When Google announced the shut down, the Translate API was the only one that stood out since Google provided an original explanation for the move: "due to the substantial economic burden caused by extensive abuse."
Another way of interpreting 'abuse' is 'interest' and there certainly seems to be plenty of that, judging from the hundreds of comments Google got on the post announcing the move.
A lot of developers are upset about the closure of the Translate API, probably for good reason. It looks like a lot of companies are depending on it, yet Google decided to shut it down despite the interest.
"At One Laptop per Child, we were hoping to hook into the Translate APIs to allow cross-language communication between school kids in different countries," C. Scott Ananian, Director of New Technologies at One Laptop Per Child, commented.
"I'd like the second the recommendation about to leave the APIs open for educationa non-profit use at least there's about 2 million kids in Uruguay (alone) who could benefit," he added.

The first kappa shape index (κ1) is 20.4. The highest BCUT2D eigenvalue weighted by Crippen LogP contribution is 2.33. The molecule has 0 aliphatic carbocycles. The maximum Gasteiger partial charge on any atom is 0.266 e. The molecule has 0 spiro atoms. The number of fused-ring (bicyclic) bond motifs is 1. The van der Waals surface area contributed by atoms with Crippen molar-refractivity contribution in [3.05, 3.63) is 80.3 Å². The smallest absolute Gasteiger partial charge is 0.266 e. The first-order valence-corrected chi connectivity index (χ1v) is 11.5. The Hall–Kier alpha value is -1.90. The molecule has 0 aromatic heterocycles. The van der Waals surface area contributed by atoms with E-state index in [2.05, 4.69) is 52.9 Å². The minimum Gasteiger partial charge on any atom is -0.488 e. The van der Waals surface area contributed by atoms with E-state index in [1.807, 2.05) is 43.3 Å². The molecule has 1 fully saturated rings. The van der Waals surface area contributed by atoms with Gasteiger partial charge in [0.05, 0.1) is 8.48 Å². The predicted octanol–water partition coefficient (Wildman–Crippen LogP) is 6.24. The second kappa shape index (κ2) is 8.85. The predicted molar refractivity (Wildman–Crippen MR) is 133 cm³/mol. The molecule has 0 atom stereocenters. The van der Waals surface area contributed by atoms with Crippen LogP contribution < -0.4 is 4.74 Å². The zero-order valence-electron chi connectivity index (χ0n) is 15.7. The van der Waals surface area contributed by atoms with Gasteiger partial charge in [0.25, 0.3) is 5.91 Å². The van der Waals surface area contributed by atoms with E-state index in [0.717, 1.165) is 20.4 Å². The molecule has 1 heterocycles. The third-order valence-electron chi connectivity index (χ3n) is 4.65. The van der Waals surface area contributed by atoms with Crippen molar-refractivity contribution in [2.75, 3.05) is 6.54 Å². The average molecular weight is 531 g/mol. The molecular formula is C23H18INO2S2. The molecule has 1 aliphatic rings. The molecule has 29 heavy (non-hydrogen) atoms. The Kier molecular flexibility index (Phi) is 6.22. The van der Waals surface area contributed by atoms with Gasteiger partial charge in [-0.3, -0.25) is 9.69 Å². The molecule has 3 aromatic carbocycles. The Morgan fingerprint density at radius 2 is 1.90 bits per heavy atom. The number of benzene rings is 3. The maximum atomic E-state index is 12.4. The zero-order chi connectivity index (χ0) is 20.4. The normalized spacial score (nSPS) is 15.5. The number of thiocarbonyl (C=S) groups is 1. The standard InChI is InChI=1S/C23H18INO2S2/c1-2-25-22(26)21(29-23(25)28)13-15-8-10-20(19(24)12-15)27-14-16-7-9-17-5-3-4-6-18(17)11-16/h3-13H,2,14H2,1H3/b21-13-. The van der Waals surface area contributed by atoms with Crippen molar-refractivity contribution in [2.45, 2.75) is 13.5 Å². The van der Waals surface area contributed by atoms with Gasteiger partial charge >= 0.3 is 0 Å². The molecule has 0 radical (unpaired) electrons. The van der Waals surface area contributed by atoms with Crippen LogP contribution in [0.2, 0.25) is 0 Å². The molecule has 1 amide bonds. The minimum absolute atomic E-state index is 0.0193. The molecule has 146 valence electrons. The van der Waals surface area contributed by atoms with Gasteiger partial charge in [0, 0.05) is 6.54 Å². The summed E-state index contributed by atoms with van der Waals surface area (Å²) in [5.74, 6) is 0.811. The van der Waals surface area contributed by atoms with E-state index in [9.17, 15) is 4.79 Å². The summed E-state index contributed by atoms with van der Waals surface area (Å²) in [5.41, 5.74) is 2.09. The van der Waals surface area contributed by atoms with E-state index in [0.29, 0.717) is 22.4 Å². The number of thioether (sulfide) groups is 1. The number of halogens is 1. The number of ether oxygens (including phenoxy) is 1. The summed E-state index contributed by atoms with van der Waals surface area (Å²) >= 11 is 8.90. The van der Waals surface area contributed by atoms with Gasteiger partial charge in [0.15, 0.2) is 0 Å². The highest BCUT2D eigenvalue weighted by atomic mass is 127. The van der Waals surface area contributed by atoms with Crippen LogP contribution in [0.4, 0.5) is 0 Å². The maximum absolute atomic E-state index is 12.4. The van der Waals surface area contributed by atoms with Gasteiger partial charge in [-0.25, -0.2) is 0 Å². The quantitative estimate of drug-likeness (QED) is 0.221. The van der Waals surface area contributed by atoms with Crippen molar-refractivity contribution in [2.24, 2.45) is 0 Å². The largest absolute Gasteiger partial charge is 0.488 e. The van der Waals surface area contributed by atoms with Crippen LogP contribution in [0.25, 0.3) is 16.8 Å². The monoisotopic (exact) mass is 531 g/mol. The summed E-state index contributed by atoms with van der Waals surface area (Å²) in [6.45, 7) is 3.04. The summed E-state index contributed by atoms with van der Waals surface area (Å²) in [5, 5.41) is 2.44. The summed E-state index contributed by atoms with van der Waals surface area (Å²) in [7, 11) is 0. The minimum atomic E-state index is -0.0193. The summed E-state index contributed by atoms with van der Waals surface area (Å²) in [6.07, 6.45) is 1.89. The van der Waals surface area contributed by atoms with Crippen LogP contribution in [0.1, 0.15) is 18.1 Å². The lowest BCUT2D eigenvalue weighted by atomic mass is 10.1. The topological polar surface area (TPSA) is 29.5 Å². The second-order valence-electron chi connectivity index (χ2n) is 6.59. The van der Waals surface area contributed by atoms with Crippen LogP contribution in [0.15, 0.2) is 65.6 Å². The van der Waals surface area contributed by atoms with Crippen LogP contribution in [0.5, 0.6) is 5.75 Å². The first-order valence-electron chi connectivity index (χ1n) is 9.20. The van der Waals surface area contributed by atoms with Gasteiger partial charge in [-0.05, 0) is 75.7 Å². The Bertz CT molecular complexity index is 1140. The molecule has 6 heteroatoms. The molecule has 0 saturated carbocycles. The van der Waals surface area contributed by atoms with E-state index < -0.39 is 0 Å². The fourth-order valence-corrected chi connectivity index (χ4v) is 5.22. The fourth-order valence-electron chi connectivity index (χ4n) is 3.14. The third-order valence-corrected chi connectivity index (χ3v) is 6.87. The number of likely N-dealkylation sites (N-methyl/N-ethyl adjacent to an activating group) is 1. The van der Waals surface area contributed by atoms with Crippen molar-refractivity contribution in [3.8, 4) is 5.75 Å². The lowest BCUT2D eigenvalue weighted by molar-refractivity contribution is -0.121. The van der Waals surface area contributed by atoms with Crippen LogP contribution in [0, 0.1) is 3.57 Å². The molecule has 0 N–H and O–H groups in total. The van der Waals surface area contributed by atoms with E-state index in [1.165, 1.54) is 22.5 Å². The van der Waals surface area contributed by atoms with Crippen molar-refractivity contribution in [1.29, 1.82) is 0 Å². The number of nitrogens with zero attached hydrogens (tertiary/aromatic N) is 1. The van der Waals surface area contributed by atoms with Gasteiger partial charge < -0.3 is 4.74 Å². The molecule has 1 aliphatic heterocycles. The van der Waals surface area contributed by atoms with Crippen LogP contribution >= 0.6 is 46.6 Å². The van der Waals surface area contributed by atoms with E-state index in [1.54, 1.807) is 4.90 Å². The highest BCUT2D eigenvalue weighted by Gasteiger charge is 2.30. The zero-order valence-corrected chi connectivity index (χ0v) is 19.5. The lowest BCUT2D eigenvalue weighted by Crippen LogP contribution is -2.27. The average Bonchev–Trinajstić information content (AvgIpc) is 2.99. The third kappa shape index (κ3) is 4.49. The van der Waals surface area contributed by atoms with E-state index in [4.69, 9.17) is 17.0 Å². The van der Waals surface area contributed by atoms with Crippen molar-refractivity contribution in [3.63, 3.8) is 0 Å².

Of course, it's a free API and it can choose to do whatever it wants, especially if maintaining it proves particularly expensive.
But as plenty of the developers pointed out, Google has some of the smartest people in the business working for it tackling the hardest issues, it could have come up with a solution rather than just giving up.
One option that plenty of the third-party developers favor is a paid API. Businesses relying on the translation features are willing to pay for the functionality considering that there aren't any real alternatives out there that provide the level of quality Google Translate does.